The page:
Applying the same route, we are currently in the cable operator state, where the ISP is giving us a cable, we pay an amount. If the model evolves into one which prices textual data, VOIP, and media streaming at different rates, like that of a channel based DTH pricing, and bills the consumer on what is consumed, a lot of people would might end up paying a lot more as well as a lot less. Just as I avoid all sports channels, I might avoid all VOIP usage. If I am programmer, most of my requirement is software package and code, there is no need for me to pay more. But people preferring YouTube to TV would pay a lot, and thus reduce revenue to business like Apple TV, Google TV, Netflix, etc., but taking away a share of the pie. So for me a consumer, paying on how much traffic I use seems as much legit as big truck paying more than car on a toll road, simply because I use more resource.

This argument so seems biased towards ISPs. What if things like the ones below, said in Wikipedia, happens?

From Wikipedia
Neutrality proponents claim that telecom companies seek to impose a tiered service model in order to control the pipeline and thereby remove competition, create artificial scarcity, and oblige subscribers to buy their otherwise uncompetitive services.

From HuffingtonPost
A fast lane would let some websites operate at higher speeds and essentially relegate many sites — likely smaller, less-moneyed ones — to a slower pace.

Where are the regulatory authorities who enforce mobile communication and telecommunication pricing? Why such an authority can’t be created and clear rules saying what could and couldn’t be charged drafted? Why can’t things like slow lanes be completely outlawed? Say we create a law which says Non-profit sites like Wikipedia, Khan Academy should never be charged (extra) even for streaming content and pricing can only be done on For-profit entities like YouTube and Netflix. Calls for making internet a utility are a step in this direction of regulation. Why would anyone really want to create a slow-lane if more speed and more data transfer results in more money for the utility provider?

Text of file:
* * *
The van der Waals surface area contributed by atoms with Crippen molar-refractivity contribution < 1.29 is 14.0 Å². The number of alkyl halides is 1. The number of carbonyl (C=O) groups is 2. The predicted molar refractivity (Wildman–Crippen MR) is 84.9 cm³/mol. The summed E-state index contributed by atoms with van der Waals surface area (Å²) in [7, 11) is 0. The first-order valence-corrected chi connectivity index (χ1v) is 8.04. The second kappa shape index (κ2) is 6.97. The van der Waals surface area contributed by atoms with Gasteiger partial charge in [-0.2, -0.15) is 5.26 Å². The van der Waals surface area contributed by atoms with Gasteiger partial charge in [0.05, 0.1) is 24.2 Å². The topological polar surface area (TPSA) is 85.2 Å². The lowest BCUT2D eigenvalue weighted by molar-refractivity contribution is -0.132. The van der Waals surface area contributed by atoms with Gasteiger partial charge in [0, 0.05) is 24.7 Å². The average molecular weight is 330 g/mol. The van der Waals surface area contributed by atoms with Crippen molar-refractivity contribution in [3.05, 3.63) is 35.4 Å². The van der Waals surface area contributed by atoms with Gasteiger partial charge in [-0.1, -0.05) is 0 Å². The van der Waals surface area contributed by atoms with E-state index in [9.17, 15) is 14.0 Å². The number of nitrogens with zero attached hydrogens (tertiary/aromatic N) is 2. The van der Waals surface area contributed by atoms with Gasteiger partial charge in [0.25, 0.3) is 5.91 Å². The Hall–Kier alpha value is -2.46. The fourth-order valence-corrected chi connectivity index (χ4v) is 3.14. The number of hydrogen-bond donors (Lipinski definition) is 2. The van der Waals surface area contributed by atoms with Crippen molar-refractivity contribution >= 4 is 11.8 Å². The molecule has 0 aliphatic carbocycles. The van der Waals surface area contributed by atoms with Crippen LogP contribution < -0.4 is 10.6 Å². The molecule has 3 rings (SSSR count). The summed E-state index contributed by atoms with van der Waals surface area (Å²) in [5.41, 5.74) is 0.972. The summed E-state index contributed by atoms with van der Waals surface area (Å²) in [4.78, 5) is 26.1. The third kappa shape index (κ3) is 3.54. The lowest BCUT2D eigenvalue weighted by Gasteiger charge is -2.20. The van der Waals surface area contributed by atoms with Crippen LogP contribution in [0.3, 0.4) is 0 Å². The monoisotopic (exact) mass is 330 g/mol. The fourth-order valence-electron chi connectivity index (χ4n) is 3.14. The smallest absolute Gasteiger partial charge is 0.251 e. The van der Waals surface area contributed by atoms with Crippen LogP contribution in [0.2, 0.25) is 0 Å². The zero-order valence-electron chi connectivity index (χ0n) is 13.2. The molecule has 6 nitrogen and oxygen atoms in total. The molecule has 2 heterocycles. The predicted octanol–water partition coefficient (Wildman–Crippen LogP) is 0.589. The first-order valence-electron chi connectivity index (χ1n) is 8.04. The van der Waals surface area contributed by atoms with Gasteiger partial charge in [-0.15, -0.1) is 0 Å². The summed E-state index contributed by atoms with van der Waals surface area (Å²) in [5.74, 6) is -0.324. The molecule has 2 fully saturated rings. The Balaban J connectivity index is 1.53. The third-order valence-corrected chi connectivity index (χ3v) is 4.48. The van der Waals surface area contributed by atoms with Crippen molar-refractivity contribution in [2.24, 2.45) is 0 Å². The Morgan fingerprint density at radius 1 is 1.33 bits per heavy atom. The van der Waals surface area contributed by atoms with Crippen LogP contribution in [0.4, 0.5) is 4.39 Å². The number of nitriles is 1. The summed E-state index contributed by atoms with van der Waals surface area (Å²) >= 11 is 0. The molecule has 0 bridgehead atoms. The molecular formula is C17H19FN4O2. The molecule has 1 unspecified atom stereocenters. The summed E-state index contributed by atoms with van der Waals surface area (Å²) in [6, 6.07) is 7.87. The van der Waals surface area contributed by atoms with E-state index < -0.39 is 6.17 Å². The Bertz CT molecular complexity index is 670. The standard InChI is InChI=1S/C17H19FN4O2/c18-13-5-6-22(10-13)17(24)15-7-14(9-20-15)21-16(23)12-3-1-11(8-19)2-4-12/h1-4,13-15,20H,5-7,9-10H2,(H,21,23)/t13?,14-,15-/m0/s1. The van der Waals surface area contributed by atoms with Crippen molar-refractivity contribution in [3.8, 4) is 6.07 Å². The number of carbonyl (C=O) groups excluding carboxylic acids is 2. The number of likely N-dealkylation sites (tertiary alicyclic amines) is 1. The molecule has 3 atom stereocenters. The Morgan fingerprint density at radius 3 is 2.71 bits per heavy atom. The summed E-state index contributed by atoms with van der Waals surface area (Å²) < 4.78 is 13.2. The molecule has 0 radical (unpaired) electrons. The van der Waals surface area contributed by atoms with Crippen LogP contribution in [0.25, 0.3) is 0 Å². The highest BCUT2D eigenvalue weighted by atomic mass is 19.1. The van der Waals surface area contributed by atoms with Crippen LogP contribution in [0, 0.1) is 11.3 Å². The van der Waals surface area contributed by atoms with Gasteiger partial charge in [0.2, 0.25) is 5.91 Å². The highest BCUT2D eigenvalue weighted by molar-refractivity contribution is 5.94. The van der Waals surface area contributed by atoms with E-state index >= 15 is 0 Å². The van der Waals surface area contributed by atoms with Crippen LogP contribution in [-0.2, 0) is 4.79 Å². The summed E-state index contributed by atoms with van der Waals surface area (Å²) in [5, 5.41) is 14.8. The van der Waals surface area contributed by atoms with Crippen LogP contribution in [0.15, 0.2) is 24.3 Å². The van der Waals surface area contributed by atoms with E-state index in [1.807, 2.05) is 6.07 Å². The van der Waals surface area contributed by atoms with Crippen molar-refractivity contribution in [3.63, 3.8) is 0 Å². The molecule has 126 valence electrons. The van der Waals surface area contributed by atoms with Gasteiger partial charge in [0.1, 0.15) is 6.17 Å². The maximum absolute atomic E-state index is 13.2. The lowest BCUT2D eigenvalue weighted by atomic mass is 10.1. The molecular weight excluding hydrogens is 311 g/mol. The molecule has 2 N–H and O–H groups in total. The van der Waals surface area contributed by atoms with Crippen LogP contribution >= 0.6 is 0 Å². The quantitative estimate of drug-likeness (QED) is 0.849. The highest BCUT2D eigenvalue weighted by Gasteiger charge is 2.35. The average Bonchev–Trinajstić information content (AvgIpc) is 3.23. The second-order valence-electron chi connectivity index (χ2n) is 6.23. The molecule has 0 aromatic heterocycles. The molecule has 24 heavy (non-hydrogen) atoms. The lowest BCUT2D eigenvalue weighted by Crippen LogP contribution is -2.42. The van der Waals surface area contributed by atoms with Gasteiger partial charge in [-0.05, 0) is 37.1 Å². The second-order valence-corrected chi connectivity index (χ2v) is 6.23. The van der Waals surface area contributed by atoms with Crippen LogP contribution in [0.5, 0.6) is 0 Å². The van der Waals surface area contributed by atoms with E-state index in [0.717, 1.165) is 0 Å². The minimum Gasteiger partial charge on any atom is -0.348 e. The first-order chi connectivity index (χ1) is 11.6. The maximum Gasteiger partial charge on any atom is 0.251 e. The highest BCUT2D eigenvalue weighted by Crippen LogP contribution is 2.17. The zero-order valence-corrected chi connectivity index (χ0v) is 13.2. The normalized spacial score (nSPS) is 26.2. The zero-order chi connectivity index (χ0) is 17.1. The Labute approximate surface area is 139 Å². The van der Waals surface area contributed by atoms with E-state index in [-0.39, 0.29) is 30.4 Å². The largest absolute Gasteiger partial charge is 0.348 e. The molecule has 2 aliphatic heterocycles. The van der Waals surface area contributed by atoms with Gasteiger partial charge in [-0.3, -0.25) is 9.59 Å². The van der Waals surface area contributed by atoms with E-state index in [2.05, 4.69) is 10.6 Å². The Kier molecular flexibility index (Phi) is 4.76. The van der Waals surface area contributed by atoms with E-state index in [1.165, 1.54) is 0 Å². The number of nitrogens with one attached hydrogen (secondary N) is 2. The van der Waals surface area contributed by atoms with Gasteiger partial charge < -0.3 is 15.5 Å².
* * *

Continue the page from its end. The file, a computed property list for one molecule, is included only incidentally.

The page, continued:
So.,

The entire thing about raising hue and cry over differentiated pricing seems to be for only one reason – Greed.
The greed of the companies to make money. They pull us, consumers, into the issue by terrifying us that our bills would shoot sky high and ISPs will fleece consumer. If that is the real issue, I think it is better dealt by talking to (or even creating new) regulatory authorities, consumer protection agencies and other similar governmental organizations and certainly not by tactfully converting a purely capitalistic issue a social issue involving rights and freedom.

I as a layman consumer is completely ok with the current state of affairs and don’t mind if the billing becomes usage based, or someone creates a fast-lane for those who pay more as long as the slow lane is at the mandated minimum speed, which is the present case anyways.